Sometimes, during research, we come up with or stumble upon something that is not only unique, interesting and scientifically important, but also has possible commercial viability. The question you might then ask is, “Can I patent it?” In other words, “Can I legally protect the intellectual property that I have created so that I have exclusive rights to pursue it for financial gain?” and “If I patent something, what rights will that grant?”
Unless you have already gone through the patent process you likely don’t have answers to these questions. Recently, a patent attorney – Jeremy Stipkala Ph.D., J.D., who has his own legal practice called Stipkala Law – visited the Meyer research group to help answer these questions. Jeremy received his Ph.D. in chemistry from Johns Hopkins University and then went on to get his J.D. from George Washington University Law School. His expertise allows him to share insight into the patent process from both a scientific and a legal perspective. He gave us a straight forward handout to provide some insight into the patent process. With his permission, I am now sharing this handout with you.
I have heard (not from Jeremy) several additional suggestions, tips and factoids relating to patents. I would like to share them with you:
- It is important to perform a cost-benefit analysis before pursuing a patent. Only a small percentage of patented ideas ever become commercially available and even a smaller percentage make money. The process of obtaining a defensible patent (explained in greater detail below) can be expensive ($25,000-30,000 in the US). Unless your potential return on investment is high, it might not be worth pursuing a patent.
- Getting a patent is the relatively easy part of the process (for example, a number of physically impossible patents have been issued over the years). The real test of a patent is whether or not it’s defensible – i.e. will you win if a competing company decides to challenge your patent in court? The strength of you patent rests on a combination of how well the patent is written and your record of invention (your lab notebook). In this instance, a well-kept lab notebook can literally be the difference between millions of dollars and nothing.
- Try to avoid unnecessary commentary about the patent in email correspondences. If the patent is challenged in court, your email record could be used as evidence. For example, if you include comments like “I don’t think we can patent this idea.” the challengers could argue that you didn’t even support your own patent.
-The protection of intellectual property is covered in the United States Constitution in what is known as the Copyright Clause (Article I, Section 8, Clause 8). This says:
“To promote the Progress of Science and useful Arts, by securing for limited Times to Authors and Inventors the exclusive Right to their respective Writings and Discoveries.”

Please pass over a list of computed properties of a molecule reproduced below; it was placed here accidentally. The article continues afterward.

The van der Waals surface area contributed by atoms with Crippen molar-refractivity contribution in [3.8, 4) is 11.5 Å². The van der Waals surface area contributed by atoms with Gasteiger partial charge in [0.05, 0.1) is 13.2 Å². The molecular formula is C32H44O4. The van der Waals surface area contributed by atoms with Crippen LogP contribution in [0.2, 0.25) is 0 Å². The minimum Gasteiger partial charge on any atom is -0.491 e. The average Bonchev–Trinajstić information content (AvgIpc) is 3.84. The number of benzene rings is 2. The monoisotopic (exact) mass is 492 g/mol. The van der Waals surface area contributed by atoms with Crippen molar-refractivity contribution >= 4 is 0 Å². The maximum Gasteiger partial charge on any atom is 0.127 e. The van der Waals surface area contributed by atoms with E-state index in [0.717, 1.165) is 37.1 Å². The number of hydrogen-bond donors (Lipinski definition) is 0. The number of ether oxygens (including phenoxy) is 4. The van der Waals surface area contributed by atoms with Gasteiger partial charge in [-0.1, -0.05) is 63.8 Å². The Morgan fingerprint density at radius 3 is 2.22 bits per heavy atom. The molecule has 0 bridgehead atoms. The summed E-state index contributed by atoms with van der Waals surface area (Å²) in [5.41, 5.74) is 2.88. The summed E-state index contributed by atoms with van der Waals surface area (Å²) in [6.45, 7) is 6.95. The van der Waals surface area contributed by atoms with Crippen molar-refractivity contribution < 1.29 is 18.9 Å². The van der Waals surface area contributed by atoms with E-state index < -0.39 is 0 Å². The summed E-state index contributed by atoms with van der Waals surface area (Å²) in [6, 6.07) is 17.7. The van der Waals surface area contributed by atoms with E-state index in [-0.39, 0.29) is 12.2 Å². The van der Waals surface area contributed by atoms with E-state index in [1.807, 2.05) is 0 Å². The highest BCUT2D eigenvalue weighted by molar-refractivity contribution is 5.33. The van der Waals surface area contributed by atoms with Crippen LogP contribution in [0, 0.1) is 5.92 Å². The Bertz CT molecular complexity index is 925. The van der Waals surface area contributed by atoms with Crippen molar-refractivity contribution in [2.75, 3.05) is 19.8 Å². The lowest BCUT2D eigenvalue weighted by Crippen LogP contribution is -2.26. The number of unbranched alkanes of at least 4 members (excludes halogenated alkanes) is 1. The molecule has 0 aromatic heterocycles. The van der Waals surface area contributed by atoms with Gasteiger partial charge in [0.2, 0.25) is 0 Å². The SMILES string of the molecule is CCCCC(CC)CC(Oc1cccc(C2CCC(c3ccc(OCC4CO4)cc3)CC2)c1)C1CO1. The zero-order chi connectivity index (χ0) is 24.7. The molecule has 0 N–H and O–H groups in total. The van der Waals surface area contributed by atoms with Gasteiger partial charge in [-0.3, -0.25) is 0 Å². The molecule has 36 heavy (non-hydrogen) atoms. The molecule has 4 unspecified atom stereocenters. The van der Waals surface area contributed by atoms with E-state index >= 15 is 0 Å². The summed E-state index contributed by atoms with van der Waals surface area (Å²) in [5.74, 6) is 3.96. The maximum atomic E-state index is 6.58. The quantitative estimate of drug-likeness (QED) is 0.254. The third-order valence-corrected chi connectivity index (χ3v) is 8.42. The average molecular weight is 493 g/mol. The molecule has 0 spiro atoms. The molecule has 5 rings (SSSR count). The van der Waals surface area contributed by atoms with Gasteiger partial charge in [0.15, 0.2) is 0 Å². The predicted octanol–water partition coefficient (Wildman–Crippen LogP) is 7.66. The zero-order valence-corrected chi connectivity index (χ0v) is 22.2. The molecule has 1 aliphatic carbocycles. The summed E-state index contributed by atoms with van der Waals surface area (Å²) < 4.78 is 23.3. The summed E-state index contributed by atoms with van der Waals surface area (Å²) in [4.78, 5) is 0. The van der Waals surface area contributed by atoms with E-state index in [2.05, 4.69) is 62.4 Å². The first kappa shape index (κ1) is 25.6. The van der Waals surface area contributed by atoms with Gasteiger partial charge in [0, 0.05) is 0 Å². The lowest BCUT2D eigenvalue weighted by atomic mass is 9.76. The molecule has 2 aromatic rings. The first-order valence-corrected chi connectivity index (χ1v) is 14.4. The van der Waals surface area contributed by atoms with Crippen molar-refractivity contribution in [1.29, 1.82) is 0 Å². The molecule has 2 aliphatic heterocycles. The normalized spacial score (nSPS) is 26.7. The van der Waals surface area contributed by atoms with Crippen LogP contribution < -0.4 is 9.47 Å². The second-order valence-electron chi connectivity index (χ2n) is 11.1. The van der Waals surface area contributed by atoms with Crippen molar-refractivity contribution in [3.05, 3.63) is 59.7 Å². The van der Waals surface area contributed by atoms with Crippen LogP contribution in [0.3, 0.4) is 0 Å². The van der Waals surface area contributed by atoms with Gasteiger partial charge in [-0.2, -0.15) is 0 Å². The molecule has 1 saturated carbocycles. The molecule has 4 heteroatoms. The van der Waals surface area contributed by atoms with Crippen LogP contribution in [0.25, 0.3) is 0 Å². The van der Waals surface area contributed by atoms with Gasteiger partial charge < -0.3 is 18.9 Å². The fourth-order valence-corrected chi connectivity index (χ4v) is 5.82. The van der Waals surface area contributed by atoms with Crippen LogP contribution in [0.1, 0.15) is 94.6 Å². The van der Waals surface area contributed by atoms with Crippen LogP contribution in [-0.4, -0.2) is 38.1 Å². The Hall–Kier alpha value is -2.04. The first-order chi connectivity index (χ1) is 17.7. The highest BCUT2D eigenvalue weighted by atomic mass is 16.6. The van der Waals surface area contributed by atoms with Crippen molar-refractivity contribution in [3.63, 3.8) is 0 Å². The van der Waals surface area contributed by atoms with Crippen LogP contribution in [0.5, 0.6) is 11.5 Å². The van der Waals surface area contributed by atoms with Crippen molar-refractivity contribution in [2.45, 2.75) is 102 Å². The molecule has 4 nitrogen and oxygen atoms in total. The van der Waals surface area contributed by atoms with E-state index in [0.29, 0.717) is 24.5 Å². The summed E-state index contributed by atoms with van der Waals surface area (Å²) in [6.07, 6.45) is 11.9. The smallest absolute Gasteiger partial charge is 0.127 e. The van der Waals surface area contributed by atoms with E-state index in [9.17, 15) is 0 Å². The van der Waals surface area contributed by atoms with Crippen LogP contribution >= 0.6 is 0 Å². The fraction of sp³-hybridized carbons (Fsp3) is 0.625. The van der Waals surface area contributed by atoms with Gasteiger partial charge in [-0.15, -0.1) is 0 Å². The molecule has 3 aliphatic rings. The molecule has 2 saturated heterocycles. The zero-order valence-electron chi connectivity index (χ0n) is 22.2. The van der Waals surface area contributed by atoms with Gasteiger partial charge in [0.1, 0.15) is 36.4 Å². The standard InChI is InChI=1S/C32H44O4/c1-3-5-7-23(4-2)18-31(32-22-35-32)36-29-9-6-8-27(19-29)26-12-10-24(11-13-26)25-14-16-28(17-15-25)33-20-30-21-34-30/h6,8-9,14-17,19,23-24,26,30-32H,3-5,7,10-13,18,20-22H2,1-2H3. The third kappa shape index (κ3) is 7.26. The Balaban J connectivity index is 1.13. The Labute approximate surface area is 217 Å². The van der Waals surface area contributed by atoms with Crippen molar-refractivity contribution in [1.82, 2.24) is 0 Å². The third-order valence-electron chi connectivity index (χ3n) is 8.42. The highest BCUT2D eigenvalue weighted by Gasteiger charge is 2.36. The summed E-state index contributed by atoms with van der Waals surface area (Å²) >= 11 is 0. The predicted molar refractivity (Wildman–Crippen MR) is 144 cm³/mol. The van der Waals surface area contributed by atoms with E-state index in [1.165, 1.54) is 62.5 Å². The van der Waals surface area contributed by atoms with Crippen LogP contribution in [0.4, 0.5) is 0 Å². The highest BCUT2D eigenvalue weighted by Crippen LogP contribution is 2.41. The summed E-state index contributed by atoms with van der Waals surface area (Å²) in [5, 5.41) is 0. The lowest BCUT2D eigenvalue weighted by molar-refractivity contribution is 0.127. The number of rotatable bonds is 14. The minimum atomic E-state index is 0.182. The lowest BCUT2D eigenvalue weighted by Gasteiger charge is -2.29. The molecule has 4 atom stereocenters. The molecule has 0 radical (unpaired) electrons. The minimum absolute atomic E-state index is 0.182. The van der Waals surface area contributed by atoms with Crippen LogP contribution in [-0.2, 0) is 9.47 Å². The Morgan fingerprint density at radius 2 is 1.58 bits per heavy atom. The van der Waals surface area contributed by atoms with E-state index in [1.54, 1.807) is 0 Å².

-Prior to 1980, any intellectual property produced from government-funded research in the United States was the property of the government. Under these rules the government accumulated 28,000 patents. Some argued that government ownership of these patents stifled the financial incentive for federally-funded researchers to create businesses. The passage of the Bayh-Dole Act in 1980 was an attempt to remedy this possible short-coming. One of the greatest impacts of the Bayh-Dole act was that U.S. universities, small businesses and non-profit organizations could own intellectual property created under federally-funded research (with several qualifiers). This is the reason many professors have created their own companies.
-One interesting provision of the Bayh-Dole act is that it grants the government march-in rights. Despite the intellectual property being owned by the original applicant, the march-in right allows funding agencies to basically ignore the exclusivity of the patent and grant a license to others in special circumstances. While no federal agency has yet exercised march-in rights, it is something to be aware of.
-There are two different policies that govern who can claim ownership of intellectual property: first-to-invent and first-to-file. Under the first-to-invent rule, the person who can prove they came up with an idea first is the owner, regardless of who obtained the patent first (This decision is usually based on the first written record of the idea). Under a first-to-file policy it does not matter who came up with the idea first, only who filed the patent application first. Currently, the United States is one of a few countries that practice the first-to-invent rule. However, starting on March 16th, 2013 the US will change to a first-to-file policy thanks to the passage of Leahy-Smith America Invents Act. Hopefully, this law will simplify the patent process and reduce the amount of time spent in court trying to prove who was the first-to-invent.